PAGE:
PowerTap GS Bluetooth power meter

DT Swiss hubs and options for ENVE rims with new design

As the power meter market continues to heat up, PowerTap has just launched a new hub that features Bluetooth connectivity and options for rims from ENVE, Reynolds, Zipp, and other top-end manufacturers. With the ability to connect with smartphones, the new GS hub weighs 320g and will sell for US$1,089. UK pricing has not been determined.

Current PowerTap wireless hubs are ANT+, meaning they are compatible with most modern head units, such as the Garmin Edge series, as well as the PowerTap's Joule and Joule GPS computers. But with an increasing number of cyclists using their smartphones as cycling computers, PowerTap and a few other companies have developed Bluetooth products to tie in with the gadgets. 

True, you can plug in an ANT+ dongle to the bottom of an iPhone to make it ANT+ compatible, but such patch fixes haven’t gained widespread acceptance. And Garmin has made its latest Edge 510 and 810 Bluetooth and ANT+ compatible but is well ahead of the curve on this.

While the Bluetooth GS hub will talk with smartphones and cycling apps such as Strava, MapMyRide or the new PowerTap Mobile app, it isn’t ANT+ compatible. So, for now at least, it is one or the other.

The new PowerTap GS cap unthreads for access to the battery and a mini-USB port

Bluetooth connectivity comes via an electronics cap that screws onto the end of the hub. When removed, this cap offers access to the battery (claimed life at 350 hours) and a mini-USB port. A Bluetooth/ANT+cap could be an accessory in the future.

Featuring PowerTap’s new black-and-orange scheme, the GS hub will be offered alone, with a matching 110g front hub, and built into a few wheelsets. While the complete wheel list has yet to be finalized, PowerTap will definitely have ENVE SCS 3.4 and 6.7 sets for US$3,600, as well as PowerTap-branded wheels with Reynolds’ Pacific rims, and a full complement of Zipp carbon wheels.

Powertap's new gs hubset strikes a notably upscale look: powertap's new gs hubset strikes a notably upscale look

DT Swiss is producing most of the hardware, including the entire front hub. While the mechanical design is final, the stickers are not production

The GS hubs will feature lots of DT Swiss hardware, including the axles, bearings, star ratchet, freehub body, end caps, and straight-pull flange. The front hub is essentially a stock 240s DT Swiss model.

Earlier this month, PowerTap announced its Bluetooth speed/cadence sensor and its PowerTap Mobile app.

What DT Swiss hubs mean for mountain bikes and disc brakes

PowerTap’s move to DT Swiss hub internals will undoubtedly be a boon for durability and perceived quality, but the collaboration could also have big implications for the power meter company’s stagnant mountain bike range, given the new engineering resources.

The biggest challenge to integrating a disc mount on any PowerTap hub has always been working around the large-diameter electronics cap, which, on the latest G3 and GS hub, houses the battery, wireless transmitter, and micro-USB port for updating the firmware. As a result, PowerTap’s current mountain bike hub relies on a proprietary two-piece rotor and is limited to a 160mm diameter.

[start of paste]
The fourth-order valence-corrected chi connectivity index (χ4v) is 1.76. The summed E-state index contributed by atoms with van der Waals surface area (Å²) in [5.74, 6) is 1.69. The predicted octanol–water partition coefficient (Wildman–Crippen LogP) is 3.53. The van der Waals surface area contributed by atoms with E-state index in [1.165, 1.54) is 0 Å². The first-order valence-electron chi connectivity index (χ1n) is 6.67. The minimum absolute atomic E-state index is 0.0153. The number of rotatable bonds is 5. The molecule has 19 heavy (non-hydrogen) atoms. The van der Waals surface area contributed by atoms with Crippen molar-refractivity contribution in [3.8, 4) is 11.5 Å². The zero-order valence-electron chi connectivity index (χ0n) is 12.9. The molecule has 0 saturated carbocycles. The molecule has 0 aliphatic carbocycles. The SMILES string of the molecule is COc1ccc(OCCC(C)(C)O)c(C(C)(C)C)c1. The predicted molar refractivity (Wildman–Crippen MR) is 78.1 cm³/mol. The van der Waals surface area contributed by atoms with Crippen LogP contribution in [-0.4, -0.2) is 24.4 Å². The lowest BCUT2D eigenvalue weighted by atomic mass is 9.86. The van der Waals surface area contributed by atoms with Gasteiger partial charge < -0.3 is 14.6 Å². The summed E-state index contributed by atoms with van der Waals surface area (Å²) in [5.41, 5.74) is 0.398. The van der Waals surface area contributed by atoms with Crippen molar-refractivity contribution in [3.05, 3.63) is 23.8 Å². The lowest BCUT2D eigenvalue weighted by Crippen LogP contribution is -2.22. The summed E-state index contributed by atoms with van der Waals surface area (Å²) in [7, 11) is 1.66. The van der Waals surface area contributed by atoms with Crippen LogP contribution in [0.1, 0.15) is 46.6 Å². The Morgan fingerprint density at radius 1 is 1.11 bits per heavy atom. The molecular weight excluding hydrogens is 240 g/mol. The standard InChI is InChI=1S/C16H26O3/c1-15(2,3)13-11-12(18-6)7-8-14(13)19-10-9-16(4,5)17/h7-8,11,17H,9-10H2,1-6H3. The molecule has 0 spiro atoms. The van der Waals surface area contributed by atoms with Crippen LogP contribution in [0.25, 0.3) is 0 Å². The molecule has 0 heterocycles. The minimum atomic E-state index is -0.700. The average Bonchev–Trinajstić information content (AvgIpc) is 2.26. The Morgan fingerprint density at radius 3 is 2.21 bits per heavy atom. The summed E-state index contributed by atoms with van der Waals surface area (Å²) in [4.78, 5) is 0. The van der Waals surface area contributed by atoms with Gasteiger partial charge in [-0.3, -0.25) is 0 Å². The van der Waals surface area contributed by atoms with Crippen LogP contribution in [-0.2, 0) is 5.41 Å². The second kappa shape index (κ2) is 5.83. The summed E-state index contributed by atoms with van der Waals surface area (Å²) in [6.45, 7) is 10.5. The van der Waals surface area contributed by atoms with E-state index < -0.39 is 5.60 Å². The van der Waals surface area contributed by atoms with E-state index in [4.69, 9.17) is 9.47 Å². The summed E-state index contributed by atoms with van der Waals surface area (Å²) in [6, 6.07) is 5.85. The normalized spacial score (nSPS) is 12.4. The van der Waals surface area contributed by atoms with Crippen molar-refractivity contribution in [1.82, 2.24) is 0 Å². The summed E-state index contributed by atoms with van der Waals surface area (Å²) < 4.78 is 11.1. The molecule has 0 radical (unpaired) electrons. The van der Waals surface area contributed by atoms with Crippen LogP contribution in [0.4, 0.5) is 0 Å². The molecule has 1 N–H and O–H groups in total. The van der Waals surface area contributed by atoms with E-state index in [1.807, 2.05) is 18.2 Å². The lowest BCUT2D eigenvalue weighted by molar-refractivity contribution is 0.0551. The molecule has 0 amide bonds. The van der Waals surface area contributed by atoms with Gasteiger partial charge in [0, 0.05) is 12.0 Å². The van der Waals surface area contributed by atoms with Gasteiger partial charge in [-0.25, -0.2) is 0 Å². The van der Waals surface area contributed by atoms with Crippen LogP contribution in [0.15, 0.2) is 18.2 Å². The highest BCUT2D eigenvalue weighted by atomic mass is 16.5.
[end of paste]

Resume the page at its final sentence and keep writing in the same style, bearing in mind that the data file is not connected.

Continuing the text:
Adding dt swiss star ratchet internals to powertap's new gs power meter rear hub should provide excellent durability for the company's flagship product, not to mention easy axle and freehub body compatibility: adding dt swiss star ratchet internals to powertap's new gs power meter rear hub should provide excellent durability for the company's flagship product, not to mention easy axle and freehub body compatibility

DT Swiss star ratchet internals should mean great durability for the new PowerTap hub

PowerTap product manager Jesse Bartholomew told BikeRadar that the company is already working on a new disc-compatible model based on the GS, with the same DT Swiss star ratchet internals, axle, and bearings. 

This also means instant SRAM XX1 XD driver body compatibility and implies a wide range of axle fitments for both quick-release and thru-axle applications. Riders seeking a faster engagement speed would also have the option of installing DT Swiss 36-tooth ratchet rings.

Coupled with the already available 11-speed freehub bodies, this means PowerTap’s upcoming new disc hub could find use on disc-equipped road and cyclocross bikes, as well as mountain bikes.

Bartholomew said he expects that the new hub will still rely on a proprietary rotor interface. However, the design isn’t finalized, so we're still hoping for a disc-specific electronics cap and standard six-bolt rotor compatibility.

For more information on PowerTap products see powertap.com.

Ben Delaney

US Editor-in-Chief
Ben has been writing about bikes since 2000, covering everything from the Tour de France to Asian manufacturing to kids' bikes. The former editor-in-chief of VeloNews, he began racing in college while getting a journalism degree at the University of New Mexico. Based in the cycling-crazed city of Boulder, Colorado, with his wife and two kids, Ben enjoys riding most every day.
  • Discipline: Road (paved or otherwise), cyclocross and sometimes mountain. His tri-curious phase seems to have passed, thankfully
  • Preferred Terrain: Quiet mountain roads leading to places unknown
  • Current Bikes: Scott Foil Team, Trek Boone 5, Specialized S-Works Tarmac SL4, Marinoni fixed gear, Santa Cruz Roadster TT bike
  • Dream Bike: A BMC Teammachine SLR01 with disc brakes and clearance for 30mm tires (doesn't yet exist)
  • Beer of Choice: Saison Dupont
  • Location: Boulder, CO, USA

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